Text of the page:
As we publish this first issue of The New Circle, the COVID-19 virus has disrupted all of our lives, some far more than others, and for some with tragic consequences. When it has finally subsided, this pandemic will have changed our lives for many years to come. This first issue and the articles within it were prepared far ahead of the coronavirus’ spread across the world, and, with the exception of this foreword, we present Issue 1 in its original form, with no reference to the pandemic. However, the virus and its spread is on our minds and in our hearts. As we exercise precautions that will help prevent further contagion and keep us as safe as possible, we are also saddened by its already devastating effects across all domains of life and society. Nonetheless, we are comforted by the belief and expectation that the virus will be contained sooner rather than later, and we hope it will better prepare us, across the world, and within the United States, for the future. At the same time, we are reminded of the special risks posed by the pandemic to children—especially those children who are already at risk.

Increased At-Risk Conditions

As reported in the media, abuse and neglect hotlines across the country report declines in the numbers of reports, suggesting not that incidents of abuse and neglect have declined, but that they are not being reported, due to the absence of children and adolescents in schools and other public and community settings where, in normal times, they are seen by those who recognize the signs of abuse and neglect. The stressful conditions created by precautionary measures— in which homebound children and their families remain in close contact around the clock, with reduced outside contact—create further risk, and especially for those children already at risk for abuse or neglect in their homes. This may include physical or sexual abuse, exposure to domestic violence, and parental substance abuse or mental health issues. Children already at risk also face broader risks posed by family financial instability, including perhaps housing instability, resulting from the shuttering of society as we combat the pandemic, as well as a shortage of nutritious food, because some children receive their best nutrition through daycare centers or school breakfast and lunch programs. Additionally, we must be mindful that already existing mental, physical, or behavioral health issues may be further exacerbated by a lack of social and physical outlets outside of the home, as well as a lack of routine medical and dental care and possibly emergency or urgent care.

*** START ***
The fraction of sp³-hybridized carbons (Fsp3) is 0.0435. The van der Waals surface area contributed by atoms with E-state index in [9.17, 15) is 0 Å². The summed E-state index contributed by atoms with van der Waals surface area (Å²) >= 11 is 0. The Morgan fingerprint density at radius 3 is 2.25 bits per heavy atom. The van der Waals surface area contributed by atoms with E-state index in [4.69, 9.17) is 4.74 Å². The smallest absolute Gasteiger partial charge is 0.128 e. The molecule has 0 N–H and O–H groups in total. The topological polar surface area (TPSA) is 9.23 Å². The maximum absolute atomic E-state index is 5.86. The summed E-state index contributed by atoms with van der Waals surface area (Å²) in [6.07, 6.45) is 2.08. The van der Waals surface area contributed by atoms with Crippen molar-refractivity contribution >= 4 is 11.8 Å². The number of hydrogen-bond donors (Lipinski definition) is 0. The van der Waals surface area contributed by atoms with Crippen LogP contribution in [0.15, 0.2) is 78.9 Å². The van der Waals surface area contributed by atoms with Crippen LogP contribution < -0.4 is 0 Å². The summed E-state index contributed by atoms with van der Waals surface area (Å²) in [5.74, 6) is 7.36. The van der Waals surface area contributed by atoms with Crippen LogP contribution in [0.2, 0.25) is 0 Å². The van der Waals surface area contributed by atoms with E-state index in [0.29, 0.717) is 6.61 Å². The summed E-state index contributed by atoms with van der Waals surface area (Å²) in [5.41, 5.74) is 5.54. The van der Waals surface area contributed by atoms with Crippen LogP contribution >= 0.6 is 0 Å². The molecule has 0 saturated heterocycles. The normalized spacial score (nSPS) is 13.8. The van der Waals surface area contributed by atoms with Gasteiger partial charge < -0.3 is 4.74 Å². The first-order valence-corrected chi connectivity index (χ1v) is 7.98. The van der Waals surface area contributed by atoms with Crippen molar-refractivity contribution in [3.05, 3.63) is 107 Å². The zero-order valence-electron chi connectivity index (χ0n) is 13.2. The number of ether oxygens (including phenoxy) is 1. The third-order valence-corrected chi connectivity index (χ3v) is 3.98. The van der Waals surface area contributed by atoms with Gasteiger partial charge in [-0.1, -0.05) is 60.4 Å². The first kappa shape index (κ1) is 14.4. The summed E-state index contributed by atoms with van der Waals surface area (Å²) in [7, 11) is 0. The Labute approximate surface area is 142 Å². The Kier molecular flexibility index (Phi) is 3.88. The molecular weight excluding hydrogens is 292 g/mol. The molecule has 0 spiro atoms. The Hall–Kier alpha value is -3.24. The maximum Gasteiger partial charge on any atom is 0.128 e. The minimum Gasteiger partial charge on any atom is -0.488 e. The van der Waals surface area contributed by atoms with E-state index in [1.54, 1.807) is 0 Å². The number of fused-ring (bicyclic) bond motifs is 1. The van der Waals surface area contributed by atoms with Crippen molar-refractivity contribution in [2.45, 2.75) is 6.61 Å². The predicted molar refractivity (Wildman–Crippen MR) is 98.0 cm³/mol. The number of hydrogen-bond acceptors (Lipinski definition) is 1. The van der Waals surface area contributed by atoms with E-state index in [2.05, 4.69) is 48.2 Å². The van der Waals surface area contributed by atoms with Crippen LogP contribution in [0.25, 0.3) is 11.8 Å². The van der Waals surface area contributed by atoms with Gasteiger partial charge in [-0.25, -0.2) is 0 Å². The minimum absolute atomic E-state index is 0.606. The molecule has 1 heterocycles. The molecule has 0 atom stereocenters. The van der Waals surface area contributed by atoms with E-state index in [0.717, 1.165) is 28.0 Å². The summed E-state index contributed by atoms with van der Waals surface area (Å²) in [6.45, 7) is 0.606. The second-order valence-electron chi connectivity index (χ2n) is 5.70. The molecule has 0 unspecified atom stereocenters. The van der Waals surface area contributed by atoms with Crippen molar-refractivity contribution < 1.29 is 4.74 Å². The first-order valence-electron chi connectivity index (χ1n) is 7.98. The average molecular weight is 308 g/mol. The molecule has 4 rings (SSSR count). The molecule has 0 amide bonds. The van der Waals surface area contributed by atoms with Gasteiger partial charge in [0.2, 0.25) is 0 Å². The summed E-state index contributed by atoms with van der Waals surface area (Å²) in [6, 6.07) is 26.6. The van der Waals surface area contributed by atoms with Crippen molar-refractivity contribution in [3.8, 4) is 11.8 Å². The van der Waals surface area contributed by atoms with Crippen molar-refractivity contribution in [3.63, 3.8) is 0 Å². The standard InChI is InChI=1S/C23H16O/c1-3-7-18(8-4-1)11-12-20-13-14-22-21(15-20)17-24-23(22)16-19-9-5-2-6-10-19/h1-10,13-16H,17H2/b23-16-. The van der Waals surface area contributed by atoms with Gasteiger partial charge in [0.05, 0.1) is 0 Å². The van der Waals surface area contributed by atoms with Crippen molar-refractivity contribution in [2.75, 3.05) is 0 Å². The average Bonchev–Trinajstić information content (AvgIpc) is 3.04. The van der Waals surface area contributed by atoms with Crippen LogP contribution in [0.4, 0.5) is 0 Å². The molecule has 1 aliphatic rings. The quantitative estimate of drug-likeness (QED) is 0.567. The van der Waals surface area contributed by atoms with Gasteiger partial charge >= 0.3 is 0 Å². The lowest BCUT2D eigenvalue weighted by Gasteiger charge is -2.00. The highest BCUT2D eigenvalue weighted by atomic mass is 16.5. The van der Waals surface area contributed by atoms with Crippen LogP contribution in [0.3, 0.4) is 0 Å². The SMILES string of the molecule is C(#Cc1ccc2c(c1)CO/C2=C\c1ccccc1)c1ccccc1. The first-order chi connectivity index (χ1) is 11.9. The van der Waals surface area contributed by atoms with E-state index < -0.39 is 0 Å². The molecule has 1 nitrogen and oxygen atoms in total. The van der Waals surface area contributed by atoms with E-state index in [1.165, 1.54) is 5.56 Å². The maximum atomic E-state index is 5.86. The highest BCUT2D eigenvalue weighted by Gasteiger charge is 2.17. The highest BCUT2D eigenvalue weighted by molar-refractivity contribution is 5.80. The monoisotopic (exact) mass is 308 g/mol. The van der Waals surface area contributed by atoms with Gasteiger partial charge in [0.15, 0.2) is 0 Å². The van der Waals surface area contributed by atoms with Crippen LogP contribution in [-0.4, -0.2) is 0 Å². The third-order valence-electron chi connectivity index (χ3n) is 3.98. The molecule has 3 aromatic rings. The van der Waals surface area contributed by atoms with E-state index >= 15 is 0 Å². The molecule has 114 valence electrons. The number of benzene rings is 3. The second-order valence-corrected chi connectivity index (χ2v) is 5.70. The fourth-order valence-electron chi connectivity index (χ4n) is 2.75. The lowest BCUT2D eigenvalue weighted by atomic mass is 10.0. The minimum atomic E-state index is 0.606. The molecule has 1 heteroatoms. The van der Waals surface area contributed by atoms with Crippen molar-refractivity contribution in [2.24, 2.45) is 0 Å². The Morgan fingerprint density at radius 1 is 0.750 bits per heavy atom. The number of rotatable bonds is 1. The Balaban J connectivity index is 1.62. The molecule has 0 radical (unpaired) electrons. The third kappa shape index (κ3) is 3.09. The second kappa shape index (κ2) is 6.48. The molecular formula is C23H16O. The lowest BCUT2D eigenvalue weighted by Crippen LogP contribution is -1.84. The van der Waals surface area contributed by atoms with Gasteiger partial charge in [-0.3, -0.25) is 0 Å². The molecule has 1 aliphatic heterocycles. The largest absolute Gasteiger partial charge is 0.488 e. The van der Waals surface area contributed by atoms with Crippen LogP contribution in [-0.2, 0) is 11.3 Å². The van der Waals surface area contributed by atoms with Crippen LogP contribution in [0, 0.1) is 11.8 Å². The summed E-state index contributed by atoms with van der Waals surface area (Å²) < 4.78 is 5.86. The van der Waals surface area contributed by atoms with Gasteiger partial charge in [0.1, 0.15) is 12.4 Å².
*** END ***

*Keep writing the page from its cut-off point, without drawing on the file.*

Child abuse and neglect are common. The Centers for Disease Control and Prevention report that at least 1 in 7 children have experienced child abuse and/or neglect in the past year1. Adding to the list of adverse childhood experiences developed by the CDC (ACEs, described in this issue of The New Circle), we must now sadly also add the direct and indirect effects of community-wide, and in this case, worldwide, epidemics that not only interfere with the normal child abuse reporting process, but also create the conditions for increased risk for children and adolescents already at risk.

Sadly, the impact of the COVID-19 pandemic renders The New Circle: Working With At-Risk Children and Teens even more relevant in these troubled times.

End Notes

  1. Centers for Disease Control and Prevention. Preventing child abuse & neglect. (2019).

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